The USDOJ’s Office of Juvenile Justice and Delinquency Prevention Standards for the Administration of Juvenile Justice ... provide that no juvenile should be placed in room confinement for more than twenty-four hours.
...no juvenile should be placed in room confinement for more than twenty-four hours.
The number of cases filed in Milwaukee Municipal Court plunged by almost 8,000 in 2016 and by more than 75,000 -- 54% -- in the last five years, records show.
The three Municipal Court judges presided over 65,007 cases in 2016, down 11% from the 72,923 Cases heard in 2015. In 2011, there were 140,181 cases in Municipal Court, or 75,174 more than there were last year, according to Municipal Court statistics.
The continuing decline is bound to raise new questions about the need for three full-time Municipal Court judges, as the average caseload in the three regular branches (excluding Branch A, a court for in-custody defendants) dropped from 46,032 in 2011 to 21,392 last year, a decline of 24,639 cases per judge.
Ald. Terry Witkowski during 2017 budget deliberations proposed eliminating a court branch, but that was defeated after judges suggested the lower case loads allowed them to spend more time on each case. In addition, according to the city's proposed budget, caseloads were up as of July. Witkowski could not be reached for comment Monday. The 2017 budget for Municipal Court is $4.8 million.
Traffic offenses remain the most common type of Municipal Court case and account for 68% of all cases, Still, while traffic offenses are of increasing concern to aldermen and city residents, the number of traffic cases was down, by seven percent from 2015 to 2016 and by 54% from 2011 to 2016.
The Milwaukee Common Council this week approved paying $110,000 to settle a federal court lawsuit alleging police officers illegally searched a man's home, threw him to the ground and beat him hard enough to break his eye socket.
City Attorney Grant Langley said in a letter to the council that settling the case was "deemed expeditious."
The suit, filed less than six months ago and pending before U.S. Senior District Judge Charles N. Clevert, was settled with remarkable speed, considering it involved federal court litigation. The suit alleged excessive force, false arrest and detention, and unlawful entry.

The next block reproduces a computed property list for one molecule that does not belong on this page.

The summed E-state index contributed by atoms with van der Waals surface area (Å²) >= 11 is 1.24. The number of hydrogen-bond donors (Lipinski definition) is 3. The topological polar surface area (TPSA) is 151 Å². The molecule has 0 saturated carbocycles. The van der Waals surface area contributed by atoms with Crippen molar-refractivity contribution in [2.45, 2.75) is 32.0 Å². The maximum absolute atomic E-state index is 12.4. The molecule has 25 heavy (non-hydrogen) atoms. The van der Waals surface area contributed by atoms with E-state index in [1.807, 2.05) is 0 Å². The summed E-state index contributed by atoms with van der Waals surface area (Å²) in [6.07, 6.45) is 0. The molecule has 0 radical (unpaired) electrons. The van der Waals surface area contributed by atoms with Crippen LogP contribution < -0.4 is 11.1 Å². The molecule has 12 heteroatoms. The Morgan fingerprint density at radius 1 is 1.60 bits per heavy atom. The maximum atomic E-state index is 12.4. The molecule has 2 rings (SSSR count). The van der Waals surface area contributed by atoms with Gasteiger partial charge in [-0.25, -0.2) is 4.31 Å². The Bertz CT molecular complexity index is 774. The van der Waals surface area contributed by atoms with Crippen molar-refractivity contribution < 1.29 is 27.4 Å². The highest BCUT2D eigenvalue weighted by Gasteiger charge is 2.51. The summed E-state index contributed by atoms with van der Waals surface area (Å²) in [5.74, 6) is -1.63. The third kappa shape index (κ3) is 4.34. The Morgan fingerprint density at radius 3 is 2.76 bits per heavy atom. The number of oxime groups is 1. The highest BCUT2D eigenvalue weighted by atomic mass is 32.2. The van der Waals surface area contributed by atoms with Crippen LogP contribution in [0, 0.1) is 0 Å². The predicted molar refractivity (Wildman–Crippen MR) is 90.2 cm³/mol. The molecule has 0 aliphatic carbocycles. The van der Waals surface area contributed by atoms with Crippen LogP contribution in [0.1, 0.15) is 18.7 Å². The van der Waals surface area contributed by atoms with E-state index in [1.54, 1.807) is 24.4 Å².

One of the police officer defendants in the case, Daniel J. Vidmar, was dismissed from the Milwaukee Police Department in 2014 for falsifying documents so he could take a bicycle home from police inventory. The other two officers named as defendants were Raynaldo Roman, Jr. and Joseph Zawikowski.
Mason alleged he was grilling at his home on May 29, 2012 when officers from a bicycle patrol came to the door looking for a person who had just exited a car nearby. The person was Mason's son, who entered the house, according to the complaint in the lawsuit.
When Mason went outside to check on the grill, he found Roman standing by his door. The officer asked who had just run inside.
Mason "asked what he meant, and said that no one had run inside his house," the complaint said.
(Officer) Vidmar told him to "shut the f--- up."
Mason's son came out of the house and Roman handcuffed him, took him into custody. and turned him over to a fourth officer, who led him away. Mason followed, asking what his son had done to be arrested, but returned to the house when he heard his grandchildren screaming, the complaint said. He found the three defendants inside his house, which they entered without permission before conducting a warrantless search.
Mason told the three officers to leave his house. Vidmar told him to "shut the f--- up." After Mason again told the officers to leave, Vidmar grabbed Mason's left wrist and slammed him into a wall. Vidmar and Roman took Mason to the ground and flipped him on his back.
Vidmar, "still pinning (Mason) to the ground on his back, then pulled a small black object from his belt, and forcibly struck (Mason) on or about the left eye with it several times, fracturing (Mason's) left orbital rim," the complaint said. Roman and Zawikowski did not intervene to help or protect Mason, the complaint said.
Mason was arrested and taken to the police station, where he sat for several hours before being taken to a hospital for medical attention. No charges were filed against him, the complaint said.
(Full disclosure: The suit was filed by the Strang Bradley and Carlson, Blau & Clemens law firms. Dean Strang, a principal in Strang Bradley, is on the WJI board. He was not in any way involved in the preparation of this story.)
Gretchen Schuldt is executive director of the Wisconsin Justice Initiative.